Welcome to Afghanistan
The plane eventually left Istanbul just before 0600 on the third day. We flew in to the dawn, which was spectacular, and then over the mountains and deserts of eastern Turkey and Iran. Normally we’re flying at night, and I’m asleep, so there’s not much to see. Even in daylight there’s not that much to see from 30,000 feet but the names which kept popping up on the route map evoked strong memories. Sivas, Erzurum, Van, Tabriz, Qom, Isfahan … all places I travelled through nearly 40 years ago, after I had left friends in Ankara and travelled alone by bus, train, and truck, wide eyed as I experienced a landscape like no other. But those are stories for another time. From the plane I could watch the tree-bare slopes and vast deserts unravel beneath me. Do nomads have a hundred words for brown, I wondered, as the sun mirrored off salt flats and sparkled along the ridges.
When you arrive in Kabul you first pass through passport control. This is quick and efficient. You enter a small hall and a Border Police officer directs you to one of the seven or eight booths. You line up, go forward, present your passport to be scanned, the visa is checked and stamped, et voila! You’re now in Afghanistan.
You walk past the booth and in to a narrow corridor, past the flat eyed men who look carefully at each passenger, and go through in to the baggage area, where to your right is a small desk. Two men from the Ministry of the Interior sit behind the desk, and one of them gives you a form to complete. Name, passport details, address in Afghanistan, purpose of visit, all the usual stuff. You complete the form and give it back to the other officer. He painstakingly copies your details, by hand, on to the Foreigner’s Registration Card. You give him the two passport sized photographs that you remembered to bring with you, and he staples one to the form and the second to the Registration Card. Often the staple goes through your forehead. You have to carry this card at all times when you’re in Afghanistan, as well as your passport, and these are examined if you get stopped at one of the police or army checkpoints around the city.
If you have forgotten to bring your photographs, or if the Ministry of the Interior people are not present, then you go and register as soon as you can get to the main Ministry office. A year or so ago the officers were there only half the times that I arrived, but recently they have met every flight. Is this a sign of an improving bureaucracy, perhaps?
Once the Foreigner’s Registration Card is safely tucked away, you have to work your way through the press of porters to the luggage carousel. Some people prefer to pull their own bags, but I don’t mind making a small (100 Afs, less than two dollars a bag) contribution to the local economy.
The porter and I stood and watched as the bags arrived. “Bags” is perhaps not the correct term. “Luggage” is more accurate, as great taped bales come careening around the belt. I have no idea what was in them, but they required two hands to lift, turbaned men in white shalwar kameez, some with a brown patoo wrapped around their shoulders, heaving them on to their trolley.
My bags were nowhere in sight. The Star Alliance priority tags don’t hold much sway here. We waited.
“Ah, Canada! My brother, Toronto!”
“Have you been?”
“No, only my brother.”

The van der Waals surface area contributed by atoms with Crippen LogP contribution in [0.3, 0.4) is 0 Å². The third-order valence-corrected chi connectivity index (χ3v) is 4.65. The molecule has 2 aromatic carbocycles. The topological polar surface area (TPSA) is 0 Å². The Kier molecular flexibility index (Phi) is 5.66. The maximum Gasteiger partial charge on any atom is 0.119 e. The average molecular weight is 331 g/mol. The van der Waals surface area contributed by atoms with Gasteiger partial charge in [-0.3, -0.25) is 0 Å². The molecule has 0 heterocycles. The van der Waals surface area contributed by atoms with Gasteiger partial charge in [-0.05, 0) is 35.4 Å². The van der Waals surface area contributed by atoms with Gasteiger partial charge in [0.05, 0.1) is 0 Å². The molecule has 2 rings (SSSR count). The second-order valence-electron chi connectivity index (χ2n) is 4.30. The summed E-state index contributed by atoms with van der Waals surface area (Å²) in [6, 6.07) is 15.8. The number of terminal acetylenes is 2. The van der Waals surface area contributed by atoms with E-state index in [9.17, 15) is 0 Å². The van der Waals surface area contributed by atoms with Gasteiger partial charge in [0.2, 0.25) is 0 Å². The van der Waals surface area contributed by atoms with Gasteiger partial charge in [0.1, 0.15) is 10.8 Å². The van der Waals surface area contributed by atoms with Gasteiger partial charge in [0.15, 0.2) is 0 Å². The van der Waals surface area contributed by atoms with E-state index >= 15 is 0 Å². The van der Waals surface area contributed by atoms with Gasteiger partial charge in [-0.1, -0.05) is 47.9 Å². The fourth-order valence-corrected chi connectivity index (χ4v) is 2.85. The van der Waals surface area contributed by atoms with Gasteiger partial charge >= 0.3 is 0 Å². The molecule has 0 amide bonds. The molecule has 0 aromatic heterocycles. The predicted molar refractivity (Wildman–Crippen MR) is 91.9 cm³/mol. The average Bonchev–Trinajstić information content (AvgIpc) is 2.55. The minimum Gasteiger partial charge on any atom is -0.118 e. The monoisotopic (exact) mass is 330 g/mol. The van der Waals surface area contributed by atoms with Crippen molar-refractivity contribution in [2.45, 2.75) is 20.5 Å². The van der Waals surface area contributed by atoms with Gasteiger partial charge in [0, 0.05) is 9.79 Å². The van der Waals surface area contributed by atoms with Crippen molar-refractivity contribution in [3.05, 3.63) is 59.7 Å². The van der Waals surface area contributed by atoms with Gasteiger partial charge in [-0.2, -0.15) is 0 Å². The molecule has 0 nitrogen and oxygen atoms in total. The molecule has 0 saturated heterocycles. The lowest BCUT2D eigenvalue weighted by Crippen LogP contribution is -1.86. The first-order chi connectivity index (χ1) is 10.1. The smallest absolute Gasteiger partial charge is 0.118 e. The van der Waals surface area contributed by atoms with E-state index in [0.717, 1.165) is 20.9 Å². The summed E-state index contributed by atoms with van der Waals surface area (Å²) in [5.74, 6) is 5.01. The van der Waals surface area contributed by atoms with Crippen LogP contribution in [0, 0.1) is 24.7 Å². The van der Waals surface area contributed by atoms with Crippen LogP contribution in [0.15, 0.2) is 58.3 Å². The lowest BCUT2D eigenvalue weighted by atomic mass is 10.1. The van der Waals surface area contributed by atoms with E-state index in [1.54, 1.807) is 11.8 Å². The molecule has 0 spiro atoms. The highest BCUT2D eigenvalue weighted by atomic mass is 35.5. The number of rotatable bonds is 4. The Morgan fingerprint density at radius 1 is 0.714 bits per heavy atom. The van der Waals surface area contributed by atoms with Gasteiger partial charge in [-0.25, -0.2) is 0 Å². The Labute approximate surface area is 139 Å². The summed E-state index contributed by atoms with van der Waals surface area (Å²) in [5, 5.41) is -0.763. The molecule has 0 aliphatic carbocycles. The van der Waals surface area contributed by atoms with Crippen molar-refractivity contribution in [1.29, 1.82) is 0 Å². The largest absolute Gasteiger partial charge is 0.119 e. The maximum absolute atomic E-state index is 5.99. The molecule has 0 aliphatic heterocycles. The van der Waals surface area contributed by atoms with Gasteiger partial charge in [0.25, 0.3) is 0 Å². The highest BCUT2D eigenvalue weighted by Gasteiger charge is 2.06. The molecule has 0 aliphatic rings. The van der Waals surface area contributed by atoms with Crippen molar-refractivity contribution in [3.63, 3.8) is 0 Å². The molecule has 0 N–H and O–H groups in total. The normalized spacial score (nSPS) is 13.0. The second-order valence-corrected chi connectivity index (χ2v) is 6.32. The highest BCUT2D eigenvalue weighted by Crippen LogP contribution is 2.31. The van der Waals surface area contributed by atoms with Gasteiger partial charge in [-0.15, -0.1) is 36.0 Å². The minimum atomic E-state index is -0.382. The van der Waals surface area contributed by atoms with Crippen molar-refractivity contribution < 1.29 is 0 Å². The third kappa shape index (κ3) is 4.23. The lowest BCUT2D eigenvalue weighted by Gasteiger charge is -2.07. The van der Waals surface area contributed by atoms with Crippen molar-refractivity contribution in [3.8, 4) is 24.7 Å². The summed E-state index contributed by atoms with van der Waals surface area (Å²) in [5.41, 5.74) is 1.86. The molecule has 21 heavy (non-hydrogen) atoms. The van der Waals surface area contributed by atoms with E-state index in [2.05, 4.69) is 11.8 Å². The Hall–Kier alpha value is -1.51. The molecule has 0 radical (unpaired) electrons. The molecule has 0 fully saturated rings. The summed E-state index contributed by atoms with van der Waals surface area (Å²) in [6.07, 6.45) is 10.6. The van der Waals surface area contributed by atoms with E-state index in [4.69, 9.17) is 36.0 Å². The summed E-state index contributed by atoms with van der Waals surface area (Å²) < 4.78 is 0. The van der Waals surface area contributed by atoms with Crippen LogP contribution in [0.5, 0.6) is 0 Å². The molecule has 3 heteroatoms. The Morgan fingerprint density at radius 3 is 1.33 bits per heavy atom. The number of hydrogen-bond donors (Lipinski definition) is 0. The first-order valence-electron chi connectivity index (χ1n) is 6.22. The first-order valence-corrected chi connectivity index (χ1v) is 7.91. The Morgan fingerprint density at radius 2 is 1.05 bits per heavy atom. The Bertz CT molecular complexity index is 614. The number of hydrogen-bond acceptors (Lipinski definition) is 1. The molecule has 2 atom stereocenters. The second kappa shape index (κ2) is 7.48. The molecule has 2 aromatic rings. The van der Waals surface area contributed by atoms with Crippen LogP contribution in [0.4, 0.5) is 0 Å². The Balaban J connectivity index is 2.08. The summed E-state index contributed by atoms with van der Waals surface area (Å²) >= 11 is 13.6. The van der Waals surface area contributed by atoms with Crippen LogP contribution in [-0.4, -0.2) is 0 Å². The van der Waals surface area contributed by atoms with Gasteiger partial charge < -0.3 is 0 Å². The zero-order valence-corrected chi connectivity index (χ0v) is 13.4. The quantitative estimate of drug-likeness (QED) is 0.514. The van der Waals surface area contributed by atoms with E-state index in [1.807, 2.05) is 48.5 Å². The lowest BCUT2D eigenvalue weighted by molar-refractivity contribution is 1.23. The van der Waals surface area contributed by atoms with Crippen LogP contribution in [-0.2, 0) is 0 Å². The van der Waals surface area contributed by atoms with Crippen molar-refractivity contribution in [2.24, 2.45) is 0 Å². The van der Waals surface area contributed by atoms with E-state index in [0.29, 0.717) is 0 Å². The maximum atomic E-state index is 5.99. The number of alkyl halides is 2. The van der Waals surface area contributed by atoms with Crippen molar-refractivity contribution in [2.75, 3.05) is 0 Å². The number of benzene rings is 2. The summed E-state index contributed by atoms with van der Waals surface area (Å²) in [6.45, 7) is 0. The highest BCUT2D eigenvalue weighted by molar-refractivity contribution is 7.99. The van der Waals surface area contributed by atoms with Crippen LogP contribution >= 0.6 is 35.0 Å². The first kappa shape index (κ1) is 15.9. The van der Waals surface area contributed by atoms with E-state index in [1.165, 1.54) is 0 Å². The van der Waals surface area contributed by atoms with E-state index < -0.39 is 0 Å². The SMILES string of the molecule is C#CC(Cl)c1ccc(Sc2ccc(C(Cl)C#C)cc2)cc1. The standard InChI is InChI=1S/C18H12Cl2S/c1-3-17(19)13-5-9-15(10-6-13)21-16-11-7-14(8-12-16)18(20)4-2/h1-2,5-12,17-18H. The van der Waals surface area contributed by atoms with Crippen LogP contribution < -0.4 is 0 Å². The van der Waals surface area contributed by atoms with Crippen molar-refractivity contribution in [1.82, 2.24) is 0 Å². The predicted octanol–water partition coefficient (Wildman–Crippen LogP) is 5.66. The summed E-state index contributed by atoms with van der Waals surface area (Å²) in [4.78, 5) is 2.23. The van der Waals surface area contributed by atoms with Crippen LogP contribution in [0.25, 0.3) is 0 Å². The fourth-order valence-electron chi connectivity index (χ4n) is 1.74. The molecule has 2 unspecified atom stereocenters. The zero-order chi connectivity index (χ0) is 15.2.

Our conversation halted and we stood in silence. Then wonder of wonders, my bags appeared. We loaded them on to the trolley, and left the hall past the officer who matched my luggage tags with those stapled to the back of my boarding pass. Then we got to the x-ray machine.
Kabul is the only airport I know where they x-ray your bags going in to the country. We put them on the belt and then walked around to the other side. Sure enough, as my small red suitcase came through the machine, the customs guys called me out. I walked over with the bag, and opened it.
“It’s water softening salt.”
I don’t know quite what the Customs people thought, as they looked at the 20 kilo bag I’d bought at Home Depot. My colleagues in Kabul had asked me to bring something to counteract the terrible effect of the hard water on their laundry. Some sort of tablets, perhaps, anything that would stop their clothes becoming rough and scuffled. At one shop in Charlottetown they’d suggested a liquid product but I hadn’t wanted to risk that exploding all over my suitcase. At Home Depot I’d explained my predicament, and the helpful man had suggested water softening salt.
“It’s over by check-out six,” he’d said, “but you might want a trolley instead of that,” gesturing to the basket I was carrying.
We got to check-out six and there they were, a pile of white heavy duty plastic bags, each filled with 20 kilograms of water softening salt. We looked at them.
“You could open it and divide it in to 20 of those ziplock freezer bags,” he suggested, “that might spread the load a bit. But I’d mash it up with a hammer first, it tends to clump up a bit.”
“That’s a good idea,” I said, “taking 20 one kilo bags of white powder with me in to Afghanistan.”
“A bit ‘coals to Newcastle’,” he muttered.
Luckily I had left it in the manufacturer’s heavy duty plastic bag, which one Customs officer was now examining. The soldier next to him looked bemused. I told him that it would make his uniform feel soft and clean, instead of hard and scratchy.
The two of them looked at each other, and then at me, shaking their heads.
“Salt for the laundry?” said the guy in charge, eventually, and I sensed a certain note of ‘what will these crazy foreigners think of next’ in his voice.
He waved his hand at me.
“Go away,” he said, “welcome to Afghanistan.”